How to Fill Out and File an SR-22

Filling out and filing an SR-22 form helps drivers who have had a DUI, points, or driven while uninsured regain their license or apply for a new one.
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Having a DUI, getting caught driving without insurance, or causing a serious-injury car accident does not mean the end of your days as a licensed driver. While these actions represent serious issues, you do have one option at your disposal when trying to re-apply or get your license reinstated — it’s called an SR-22.
This article walks you through what exactly an SR-22 is, how you get it, and how you fill it out and file it.

Part 1 of 3: The purpose of an SR-22

An SR-22 certifies that you meet your state’s car insurance requirements. Drivers convicted of DUIs, drivers who have a lot of points on their driving record, or people who drive while uninsured must file an SR-22 before qualifying to re-apply for a license or get a suspended license reinstated.
When working to regain the use of a license, the state DMV informs drivers if they need to file an SR-22.

Part 2 of 3: How to fill out an SR-22

Your car insurance company can help you fill out an SR-22 or do it for you. You can find a generic SR-22 form here. You need to provide the following information:
  • Your full name
  • Your mailing address
  • Policy number
  • Case number
  • Driver’s license number
  • Birth date
  • Social Security Number (SSN)
  • The vehicle make, model, year, and Vehicle Identification Number (VIN)
  • The state you are filing in
  • Name of the car insurance company
  • The car insurance company’s NAIC number
If you are using the same car insurance company you had before the incident that caused you to get the SR-22, they probably already have all of this information. So check with the company to see if they can file the SR-22 for you. Also, before filing an SR-22, you must make sure you have the minimum amount of car insurance as required by your state.
Most states require you to carry the minimum liability coverage as shown in this chart from ValuePenguin.
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Coverage Requirements By State
State Body Injury Liability Per Person / Bodily Injury Liability Per Accident / Property Damage Coverage Requirements
Alabama $25,000 / 50,000 / 25,000
Alaska $50,000 / 100,000 / 25,000
Arizona $15,000 / 30,000 / 10,000
Arkansas $25,000 / 50,000 / 25,000
California $15,000 / 30,000 / 5,000
Colorado $25,000 / 40,000 / 10,000
Connecticut $20,000 / 40,000 / 10,000
Delaware $15,000 / 30,000 / 10,000
District of Columbia $25,000 / 50,000 / 10,000
Florida $10,000 / 20,000 / 10,000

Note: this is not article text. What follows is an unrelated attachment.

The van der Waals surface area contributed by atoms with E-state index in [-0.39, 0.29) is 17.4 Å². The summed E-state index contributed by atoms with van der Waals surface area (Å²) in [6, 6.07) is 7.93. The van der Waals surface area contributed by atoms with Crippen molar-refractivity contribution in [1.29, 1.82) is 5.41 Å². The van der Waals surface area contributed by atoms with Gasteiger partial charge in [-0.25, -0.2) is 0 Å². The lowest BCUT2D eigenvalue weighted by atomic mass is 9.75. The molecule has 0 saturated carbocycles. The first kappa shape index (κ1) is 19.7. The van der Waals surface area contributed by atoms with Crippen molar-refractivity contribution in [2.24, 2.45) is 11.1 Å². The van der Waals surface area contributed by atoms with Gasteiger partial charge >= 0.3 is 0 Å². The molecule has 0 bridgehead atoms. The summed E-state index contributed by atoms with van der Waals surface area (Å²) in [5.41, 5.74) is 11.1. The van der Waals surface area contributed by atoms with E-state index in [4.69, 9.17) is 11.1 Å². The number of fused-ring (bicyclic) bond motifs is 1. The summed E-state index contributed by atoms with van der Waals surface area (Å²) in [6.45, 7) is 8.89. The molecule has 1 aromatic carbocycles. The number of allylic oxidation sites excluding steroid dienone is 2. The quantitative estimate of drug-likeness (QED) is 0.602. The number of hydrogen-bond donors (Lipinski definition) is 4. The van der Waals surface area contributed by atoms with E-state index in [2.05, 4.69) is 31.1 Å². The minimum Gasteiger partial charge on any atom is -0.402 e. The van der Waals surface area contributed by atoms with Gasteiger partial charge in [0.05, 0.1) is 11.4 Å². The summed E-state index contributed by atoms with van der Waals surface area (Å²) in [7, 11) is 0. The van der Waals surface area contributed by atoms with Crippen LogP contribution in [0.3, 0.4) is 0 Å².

Georgia $25,000 / 50,000 / 25,000
Hawaii $20,000 / 40,000 / 10,000
Idaho $25,000 / 50,000 / 15,000
Illinois $20,000 / 40,000 / 15,000
Indiana $25,000 / 50,000 / 10,000
Iowa $20,000 / 40,000 / 15,000
Kansas $25,000 / 50,000 / 10,000
Kentucky $25,000 / 50,000 / 10,000
Louisiana $15,000 / 30,000 / 25,000
Maine $15,000 / 30,000 / 10,000
Maryland $30,000 / 60,000 / 15,000
Massachusetts $30,000 / 60,000 / 15,000
Michigan $20,000 / 40,000 / 10,000
Minnesota $20,000 / 40,000 / 10,000
Mississippi $25,000 / 50,000 / 25,000
Missouri $25,000 / 50,000 / 10,000
Montana $25,000 / 50,000 / 10,000
Nebraska $25,000 / 50,000 / 25,000
Nevada $15,000 / 30,000 / 5,000
New Hampshire $25,000 / 50,000 / 25,000
New Jersey $15,000 / 30,000 / 5,000
New Mexico $25,000 / 50,000 / 10,000
New York $25,000 / 50,000 / 10,000
North Carolina $30,000 / 60,000 / 25,000
North Dakota $25,000 / 50,000 / 25,000
Ohio $12,500 / 25,000 / 7,500
Oklahoma $25,000 / 50,000 / 25,000
Oregon $25,000 / 50,000 / 20,000
Pennsylvania $15,000 / 30,000 / 5,000
Rhode Island $25,000 / 50,000 / 25,000
South Carolina $25,000 / 50,000 / 25,000
South Dakota $25,000 / 50,000 / 25,000
Tennessee $25,000 / 50,000 / 15,000
Texas $30,000 / 60,000 / 25,000
Utah $25,000 / 65,000 / 15,000
Vermont $25,000 / 50,000 / 10,000
Virginia $25,000 / 50,000 / 20,000
Washington $25,000 / 50,000 / 10,000
West Virginia $25,000 / 50,000 / 25,000
Wisconsin $25,000 / 50,000 / 10,000
Wyoming $25,000 / 50,000 / 20,000
Some states do not require you to file an SR-22 when you have a qualifying incident, such as a DUI. Keep in mind that if you move to a different state with different minimum insurance amounts, or no SR-22 at all, you must still follow the old SR-22 until it runs out. Most states in the U.S. require you to file an SR-22, except for the following:
  • Delaware
  • Kentucky
  • Minnesota
  • New Mexico
  • New York
  • North Carolina
  • Oklahoma
  • Pennsylvania

Part 3 of 3: How to file an SR-22

To obtain an SR-22, you need to first call your car insurance company and inform them you need an SR-22. The insurance company more than likely will ask why you need an SR-22. Your insurance company then mails both you and the department of state in your area a completed SR-22 form, unless you fill out the form yourself.
Obtaining an SR-22 will most likely make your car insurance premiums go up due to your inclusion in a high-risk group of drivers. You car insurance company might even drop your policy if the company does not insure high-risk drivers. This means you need to find insurance with a company that does.
While the costs to file an SR-22 vary by state, expect on average to spend at least $25. In addition, many insurance companies require SR-22 holders to pay for the whole term of the insurance policy, either six months or one year, upon issuing it. Once you acquire an SR-22, expect to have it at least for three years before you don’t need it anymore.
Even if you have a DUI, are caught driving without insurance, or have a serious-injury accident, you can still qualify for insurance coverage by using an SR-22 form. While this often results in higher car insurance premiums, an SR-22 allows you to regain your license or apply for a new one and continue on with your life.
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